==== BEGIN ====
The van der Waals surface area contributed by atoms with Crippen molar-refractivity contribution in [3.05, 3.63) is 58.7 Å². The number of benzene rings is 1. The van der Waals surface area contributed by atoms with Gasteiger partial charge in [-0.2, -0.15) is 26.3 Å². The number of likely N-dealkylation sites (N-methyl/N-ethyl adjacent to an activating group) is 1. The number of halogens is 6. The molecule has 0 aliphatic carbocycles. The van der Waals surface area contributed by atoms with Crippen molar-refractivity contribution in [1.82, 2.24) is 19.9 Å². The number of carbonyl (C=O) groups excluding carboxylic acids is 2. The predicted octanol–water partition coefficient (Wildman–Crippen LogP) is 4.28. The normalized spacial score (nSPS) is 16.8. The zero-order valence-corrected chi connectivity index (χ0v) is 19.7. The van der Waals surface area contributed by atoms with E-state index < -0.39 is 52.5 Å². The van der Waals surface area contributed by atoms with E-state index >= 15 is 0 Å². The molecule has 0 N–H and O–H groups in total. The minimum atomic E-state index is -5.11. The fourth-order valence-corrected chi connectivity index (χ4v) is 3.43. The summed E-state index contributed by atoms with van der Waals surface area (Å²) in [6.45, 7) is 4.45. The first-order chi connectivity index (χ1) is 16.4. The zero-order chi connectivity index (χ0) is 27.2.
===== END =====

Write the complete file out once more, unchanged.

The van der Waals surface area contributed by atoms with Crippen molar-refractivity contribution in [3.05, 3.63) is 58.7 Å². The number of benzene rings is 1. The van der Waals surface area contributed by atoms with Gasteiger partial charge in [-0.2, -0.15) is 26.3 Å². The number of likely N-dealkylation sites (N-methyl/N-ethyl adjacent to an activating group) is 1. The number of halogens is 6. The molecule has 0 aliphatic carbocycles. The van der Waals surface area contributed by atoms with Crippen molar-refractivity contribution in [1.82, 2.24) is 19.9 Å². The number of carbonyl (C=O) groups excluding carboxylic acids is 2. The predicted octanol–water partition coefficient (Wildman–Crippen LogP) is 4.28. The normalized spacial score (nSPS) is 16.8. The zero-order valence-corrected chi connectivity index (χ0v) is 19.7. The van der Waals surface area contributed by atoms with E-state index < -0.39 is 52.5 Å². The van der Waals surface area contributed by atoms with E-state index >= 15 is 0 Å². The molecule has 0 N–H and O–H groups in total. The minimum atomic E-state index is -5.11. The fourth-order valence-corrected chi connectivity index (χ4v) is 3.43. The summed E-state index contributed by atoms with van der Waals surface area (Å²) in [6.45, 7) is 4.45. The first-order chi connectivity index (χ1) is 16.4. The zero-order chi connectivity index (χ0) is 27.2.